Personally I enjoy this recipe, which includes not only pork liver, but beef liver, chicken liver and chicken herats as well! It’s a wild ride the whole family can enjoy (and/or vomit)!

Know Your Sausage: Linguiça

Posted in Linguiça, Sandwiches with tags , on October 8, 2008 by chomposaurus


Linguiça is the national sausage of Portugal, just as chorizo is to Spain. Still made using the same basic ingredients and ratios as it was a hundred years ago, people consume this mild pork sausage all across the Iberian Peninsula. The key ingredient is vinegar, which gives linguica a soft but unique flavor. Wine or sherry is also prevalent, along with garlic. Add these to pork butt and a few other spices (oregano, paprika, cumin, etc) and you’ve got yourself the spicy building block of portugal.

Ugly, full of cholesterol and heartburn-causing ingredients, Linguica is not your ideal comfort food. But that doesn’t stop people from making linguica sandwiches, one of the most popular forms it’s consumed in here in the United States.


Fun fact! McDonald’s sells linguica as part of their breakfast meal in Hawaii. Also on the plate: spam, eggs and rice. Do not try and order this at McDonalds in Spanish Harlem, as I did. You may be beaten with hot apple pies.

If you’d like to try some Linguica, I’d suggest ordering from http://www.gasparssausage.com/ in Massachusetts

Know Your Sausage: Boudin Noir

Posted in Boudin Noir, KNOW YOUR SAUSAGE with tags , , on September 4, 2008 by chomposaurus


Boudin sausage comes in many varieties. The type you find eaten by the truckload in Louisiana is typically boudin blanc, and differs greatly from boudin noir, mainly because it does not contain any pig’s blood. Boudin noir, on the other hand, is made almost entirely out of the blood of a freshly slaughtered pig. The blood mixture is literally poured into the limp intestinal casing, like a water balloon. Usually it has been pre-mixed with onions, parsley, garlic and some pork meat – in one case, pork throats – to give it flavor. The mix is then carefully balanced so as to be solid enough to eat but liquid enough to pour. After filling the casings, the sausages are boiled.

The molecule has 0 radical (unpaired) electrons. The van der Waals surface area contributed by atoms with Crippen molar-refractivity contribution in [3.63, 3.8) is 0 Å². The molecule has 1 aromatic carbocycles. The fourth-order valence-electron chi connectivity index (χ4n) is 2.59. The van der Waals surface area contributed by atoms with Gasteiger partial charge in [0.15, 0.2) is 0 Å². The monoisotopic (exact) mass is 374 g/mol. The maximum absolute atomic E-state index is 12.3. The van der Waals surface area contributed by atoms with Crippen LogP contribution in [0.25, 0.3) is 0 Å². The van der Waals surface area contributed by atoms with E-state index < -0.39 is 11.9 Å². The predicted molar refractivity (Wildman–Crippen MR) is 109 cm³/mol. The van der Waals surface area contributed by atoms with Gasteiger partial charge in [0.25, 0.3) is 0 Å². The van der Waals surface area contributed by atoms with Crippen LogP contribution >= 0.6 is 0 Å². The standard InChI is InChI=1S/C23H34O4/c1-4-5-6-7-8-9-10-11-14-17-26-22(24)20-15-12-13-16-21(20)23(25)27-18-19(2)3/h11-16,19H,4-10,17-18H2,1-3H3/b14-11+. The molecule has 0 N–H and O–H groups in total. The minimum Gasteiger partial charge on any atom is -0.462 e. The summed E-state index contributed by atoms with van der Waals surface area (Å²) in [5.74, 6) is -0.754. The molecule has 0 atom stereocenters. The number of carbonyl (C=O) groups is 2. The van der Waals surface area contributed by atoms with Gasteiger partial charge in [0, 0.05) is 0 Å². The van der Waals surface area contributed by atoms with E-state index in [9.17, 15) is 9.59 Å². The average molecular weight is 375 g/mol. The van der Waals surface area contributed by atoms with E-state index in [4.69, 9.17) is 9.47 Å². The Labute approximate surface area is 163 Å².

The French eat almost 15,000 metric tons of this stuff every year. They’ve been doing it for upwards of 2000 years. In the old days, it would take a whole day to drain a large pig, with the children given the task of stirring it so it didn’t coagulate. Now the blood is sucked out and placed into a centrifuge immediately to keep it from clotting.

So what does it taste like? Well, it’s traditionally served on a bed of onions and pork fat, so that’s a good start. Boudin is usually spiced but not spicy, with a big rich meaty flavor and, of course, that sanguine tang. As with all our sausages, there are a large amount of varieties of dark blood sausage; you may find versions using sheep or goat blood, and certainly the French aren’t the only ones making it. For instance, in the French Antilles, they make a variety with rum and different spices called Boudin Antillais (bottom right in the picture). Remember, don’t eat boudin noir if you’re not sure it’s fresh! You’re either going to get sick or eat something decidedly less tasty than you intended. Most reputable sellers will only ship it overnight.

(Two Sources for this article with more detailed write-ups)